Fellowship of Reconciliation (blog)
In Tune with the Infinite
On 12 March 1930, Mahatma Gandhi began a 26-day, 200- mile march to the sea with some 80 members of his Satyagraha Ashram located near Ahmedabad. This was his first large scale campaign within
When Gandhi returned to
Secondly, the British administration in
Thirdly, the one major Indian national political movement, the Indian National Congress, founded in 1885 by the English Theosophist, A.O. Hume, former high administrator who died in 1915 just as Gandhi returned, was made up of elite, educated Indians such as its later president, Motilal Nehru, father of Jawaharlal Nehru, but with little impact among the Indian masses.
At the ashram, Gandhi steadily Hinduized his public persona and his manner of life. He quoted from Hindu religious-political reformers such as the founder of the Arya Samaj, Dayanand Saraswati (1824-1883) and the Bengali reformer Vivekananda (1863-1902) who was one of the first Indian religious leaders to go to the
It is from his Satyagraha Ashram that Gandhi at 61 years of age set out for the Salt March, early morning of 12 March after a long evening prayer meeting at which some 2,000 people participated. Gandhi closed by saying to his band of 79 marchers, “I have faith in our cause and the purity of our weapons… God bless you all and keep off all obstacles from the path in the struggle that begins tomorrow. Let this be our prayer.”
Gandhi had been for some months before March thinking about what issue he could select around which to organize a campaign of nonviolence that would have national significance, would be meaningful to many Indians and send a strong signal to the British administrators that their rule would no longer be tolerated. The decision-making body of the Congress Party with which Gandhi had an on-again-off-again relationship called the “Working Group” had met for a week over New Year’s Day, 1930. Gandhi drew up a grab bag of 11 demands around which he thought that Congress could organize nonviolent campaigns. The first was the total prohibition of making and drinking alcohol and the eleventh was that Indians should be able to buy fire arms, there being a total prohibition on the sale of fire arms. Among the 11 demands was the abolition of the Salt Tax. The Working Group thought that the non-payment of taxes could be done without violence but had no idea as to how to carry this out in a dramatic way. Gandhi returned to his ashram and kept largely to himself in meditation. Then, as Gandhi later wrote, the answer came to him “like a flash.”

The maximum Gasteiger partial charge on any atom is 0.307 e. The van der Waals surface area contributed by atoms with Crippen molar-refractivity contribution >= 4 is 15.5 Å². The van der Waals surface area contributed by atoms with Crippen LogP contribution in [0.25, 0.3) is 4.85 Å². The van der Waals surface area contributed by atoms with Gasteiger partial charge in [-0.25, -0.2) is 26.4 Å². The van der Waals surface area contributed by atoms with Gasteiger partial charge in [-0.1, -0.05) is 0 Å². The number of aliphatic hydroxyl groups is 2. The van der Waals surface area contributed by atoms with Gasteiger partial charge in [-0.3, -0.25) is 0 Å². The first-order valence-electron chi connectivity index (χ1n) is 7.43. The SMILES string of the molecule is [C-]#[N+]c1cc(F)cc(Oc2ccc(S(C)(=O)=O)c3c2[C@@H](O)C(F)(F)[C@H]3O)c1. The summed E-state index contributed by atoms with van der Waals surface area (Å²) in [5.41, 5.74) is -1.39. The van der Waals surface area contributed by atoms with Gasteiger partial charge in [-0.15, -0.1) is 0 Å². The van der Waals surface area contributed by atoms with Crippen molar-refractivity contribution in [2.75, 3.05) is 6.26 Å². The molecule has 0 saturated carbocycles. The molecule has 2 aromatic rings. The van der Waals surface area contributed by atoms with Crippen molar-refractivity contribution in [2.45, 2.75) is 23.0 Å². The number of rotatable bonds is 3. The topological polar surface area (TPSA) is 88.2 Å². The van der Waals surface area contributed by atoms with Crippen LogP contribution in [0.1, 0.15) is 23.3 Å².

The importance of intuition – of ideas that come as a flash once the form has been created in another dimension – came to Gandhi largely through the writings of the American New Thought writer Ralph Waldo Trine (1866-1958). His parents were from
Kathryn Tidrich has written an interesting new biography of Mahatma Gandhi
It is from Trine’s writings that Gandhi received the term “soul power or soul force “ – the term Gandhi used as a translation into English of his Indian term satyagraha. Satyagraha is more often translated today by the term nonviolence, but there was already in use in India the term ahimsa— a meaning non and hinsa, violence. Gandhi wanted another term that was more active, and he took from Trine the term soul force.